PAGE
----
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Article
2016 -- A Year of Change

Supply chain and technology hot spots for 2016.


Full Article Below -
Untitled Document

The numbers are in. 2015 was a hot year in the supply chain market! All category sales were up and pipelines are record high for many providers for 2016. Early discussions with major providers indicate hiring plans to keep up with implementation and new customer opportunities.

What’s driving all this? We provide our view of 2016 in this graphic. Revolutionary changes in business from manufacturing to retail are driving supply chain software sales. Retail competition with Omni-channel is intense and Manufacturers are redefining themselves due to Industrial Manufacturing 4.0-type initiatives. These are driving change as well in industries that support them—transportation and fulfillment services.

End-users and their management are becoming more digitally oriented and more analytical. They are out of the office, on the road, working remotely. Federated business models are increasing digitally integrated processes between trading partners. Businesses are integrating and rely on their IT systems like never before. 

2016 will be a record year for supply chain as enterprises race to keep up or overtake competition with innovative new practices and a new generation of digital customers.

2016What it Will Be




Sector
Forecast



What’s Hot for 2016


Digital Manufacturing


Multi-modal Transportation


Redesigning Distribution Networks and Warehouse


Omni-channel


Home Delivery


What’s it about?

 
Digital Manufacturing is integrating manufacturing across business processes from design through to customer.


Visibility
Shipper and freight forwarders are seeking to integrate logistics information, including trade data


Intelligent Fulfillment
Retailers are building or redesigning warehouse space for last mile, 24/same day fulfillment.
Manufacturers are revising warehouses for more services and Omni-responsiveness


Omni-customer
Understanding shopping patterns by Channel

Omni-fulfillment
Rethinking store and warehouse to provide more services and task level changes. The top challenge for retailers with multi-models from click and collect, store kiosk, ship to home, new store formats.

Digital shopping 
Seamless customer experience
 


Profitable last mile
Retailers and manufacturers are rethinking their services and transportation to the end customer through regionalization strategies and last mile/home delivery TM/and parcel shipping.


Top Technologies
Now


1. Industrial IoT
IoT has taken on a more mature definition for manufacturers as they seek to connect their factories, conveyances and products to the internet.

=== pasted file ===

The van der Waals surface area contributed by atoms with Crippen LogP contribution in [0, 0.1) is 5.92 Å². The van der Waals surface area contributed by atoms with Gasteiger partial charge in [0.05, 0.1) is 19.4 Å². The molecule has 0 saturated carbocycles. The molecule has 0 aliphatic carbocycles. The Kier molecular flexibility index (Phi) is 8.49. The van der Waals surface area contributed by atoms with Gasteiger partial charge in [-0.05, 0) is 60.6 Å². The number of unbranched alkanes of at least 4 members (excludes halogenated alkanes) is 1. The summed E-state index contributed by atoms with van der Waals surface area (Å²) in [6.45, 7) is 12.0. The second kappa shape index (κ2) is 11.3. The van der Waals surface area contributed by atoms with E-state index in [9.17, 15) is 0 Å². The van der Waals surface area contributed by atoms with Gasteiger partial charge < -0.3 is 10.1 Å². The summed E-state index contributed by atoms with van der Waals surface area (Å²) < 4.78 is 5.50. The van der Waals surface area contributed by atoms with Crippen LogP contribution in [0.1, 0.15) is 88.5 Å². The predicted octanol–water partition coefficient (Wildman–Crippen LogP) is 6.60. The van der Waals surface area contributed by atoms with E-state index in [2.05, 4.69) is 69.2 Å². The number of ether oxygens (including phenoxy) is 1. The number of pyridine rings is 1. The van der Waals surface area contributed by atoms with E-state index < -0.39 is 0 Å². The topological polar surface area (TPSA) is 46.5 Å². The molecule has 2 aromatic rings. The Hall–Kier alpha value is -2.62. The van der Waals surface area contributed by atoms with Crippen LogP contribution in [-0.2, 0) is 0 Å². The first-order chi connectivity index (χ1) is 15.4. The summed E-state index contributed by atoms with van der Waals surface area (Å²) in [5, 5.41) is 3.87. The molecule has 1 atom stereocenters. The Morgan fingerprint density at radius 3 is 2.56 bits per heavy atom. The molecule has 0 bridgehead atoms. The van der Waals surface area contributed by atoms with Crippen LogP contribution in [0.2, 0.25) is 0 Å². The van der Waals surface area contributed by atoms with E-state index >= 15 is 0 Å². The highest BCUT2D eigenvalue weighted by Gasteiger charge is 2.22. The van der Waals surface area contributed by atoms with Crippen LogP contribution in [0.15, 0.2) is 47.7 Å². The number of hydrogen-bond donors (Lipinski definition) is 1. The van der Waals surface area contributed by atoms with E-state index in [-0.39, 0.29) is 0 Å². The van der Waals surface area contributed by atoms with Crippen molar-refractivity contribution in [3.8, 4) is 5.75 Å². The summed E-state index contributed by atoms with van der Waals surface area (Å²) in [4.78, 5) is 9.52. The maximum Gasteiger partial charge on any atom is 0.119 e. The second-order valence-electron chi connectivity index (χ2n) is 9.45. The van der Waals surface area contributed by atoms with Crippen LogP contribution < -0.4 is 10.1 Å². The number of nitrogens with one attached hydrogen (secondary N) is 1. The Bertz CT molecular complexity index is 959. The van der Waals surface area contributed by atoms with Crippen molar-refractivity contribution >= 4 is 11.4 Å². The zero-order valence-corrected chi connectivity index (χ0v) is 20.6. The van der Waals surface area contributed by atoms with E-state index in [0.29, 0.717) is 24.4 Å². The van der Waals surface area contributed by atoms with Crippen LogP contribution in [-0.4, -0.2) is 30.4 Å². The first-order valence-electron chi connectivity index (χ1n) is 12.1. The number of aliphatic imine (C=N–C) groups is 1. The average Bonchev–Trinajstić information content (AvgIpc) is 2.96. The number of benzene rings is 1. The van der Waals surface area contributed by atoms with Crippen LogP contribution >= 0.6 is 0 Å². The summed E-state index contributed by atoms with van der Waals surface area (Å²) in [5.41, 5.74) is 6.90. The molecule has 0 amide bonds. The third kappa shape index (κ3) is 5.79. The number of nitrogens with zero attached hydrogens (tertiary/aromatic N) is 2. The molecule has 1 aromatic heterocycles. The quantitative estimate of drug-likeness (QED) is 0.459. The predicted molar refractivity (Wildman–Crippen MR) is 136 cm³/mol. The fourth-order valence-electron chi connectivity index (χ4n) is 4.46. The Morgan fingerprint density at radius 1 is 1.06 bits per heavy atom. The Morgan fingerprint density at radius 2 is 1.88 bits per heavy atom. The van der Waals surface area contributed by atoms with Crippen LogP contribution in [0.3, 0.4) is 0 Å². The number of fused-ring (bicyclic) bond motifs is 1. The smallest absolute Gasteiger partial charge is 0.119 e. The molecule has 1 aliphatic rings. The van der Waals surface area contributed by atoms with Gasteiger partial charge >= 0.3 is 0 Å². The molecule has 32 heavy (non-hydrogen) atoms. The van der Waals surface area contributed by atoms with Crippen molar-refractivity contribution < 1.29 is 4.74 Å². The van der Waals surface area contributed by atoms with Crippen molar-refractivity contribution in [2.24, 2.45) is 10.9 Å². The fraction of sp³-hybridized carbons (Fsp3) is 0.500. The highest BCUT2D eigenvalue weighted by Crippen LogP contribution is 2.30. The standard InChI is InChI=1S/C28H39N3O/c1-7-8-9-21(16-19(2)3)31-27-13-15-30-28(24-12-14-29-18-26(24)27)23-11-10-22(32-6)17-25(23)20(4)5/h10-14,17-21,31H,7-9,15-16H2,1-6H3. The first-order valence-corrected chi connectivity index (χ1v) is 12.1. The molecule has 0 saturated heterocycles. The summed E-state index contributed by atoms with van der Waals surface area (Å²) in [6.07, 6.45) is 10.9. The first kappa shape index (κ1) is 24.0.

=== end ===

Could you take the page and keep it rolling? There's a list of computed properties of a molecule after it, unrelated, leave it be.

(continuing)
2. Flexible Manufacturing integration across the supply chain means close to customers—more channels, more customization.  Manufacturers will revise their Advanced Planning, scheduling, and supplier collaboration to become more agile.


1. Cloud TMS is a big seller across the world.
2. TMS providers are investing heavily in multi-mode
3. Automation of trade data to comply with automatic filing for customers and security filings
4. Tracking of goods to manage more deft/agile distribution and reduce risk


1. WMS is having record sales as enterprises refit for fast more intelligent response.
2. Item level inventory accuracy methods— scanning with RFID and/or bar-coding
3. Order Mgmt modules within the WMS
4. TM Pooling/ Consolidation modules


1. Omni-channel inventory
2. Allocations, Replenishment and Forecasting More rapid fine grain forecasting analytics
3. Omni-task management based on fulfillment choices


1. Last mile TM
2. Labor Mgmt
to align skills and resources to delivery service requirements
3. Parcel software


What will be next?


Digital Products will call for service and consumables directly to manufacturer.

Development of new logistics models to support digital processes and products.


More private branded fleets will drive complex carrier selection and routing.

More regionalization of logistics services will drive the need for more integration with demand and fulfillment points.


Multiservice DCs to support returns processing and redistribution (store to outlet, etc).

Pop-up warehouses to support digital products and customers.


Customer Insights to redefine segments based on fine grain analytics from big data

RFID
2015 saw a big spike in pilots. Many will turn into roll-outs as retailers seek item level precision to feel fulfillment, merchandize planning and in store experience.

Digitizing the in-store customer
Once retailers get the web and warehouse in order they will turn to more digital analytics in the store to understand shoppers within the retail space. More sensors, RFID pattern analytics for shoppers and sales assists to increase sales.


More regional seasonal/pop-up warehousing to support seasonal customers.

The digital home will send more signals to retailers for automatic fulfillment.




To view other articles from this issue of the brief, click here.




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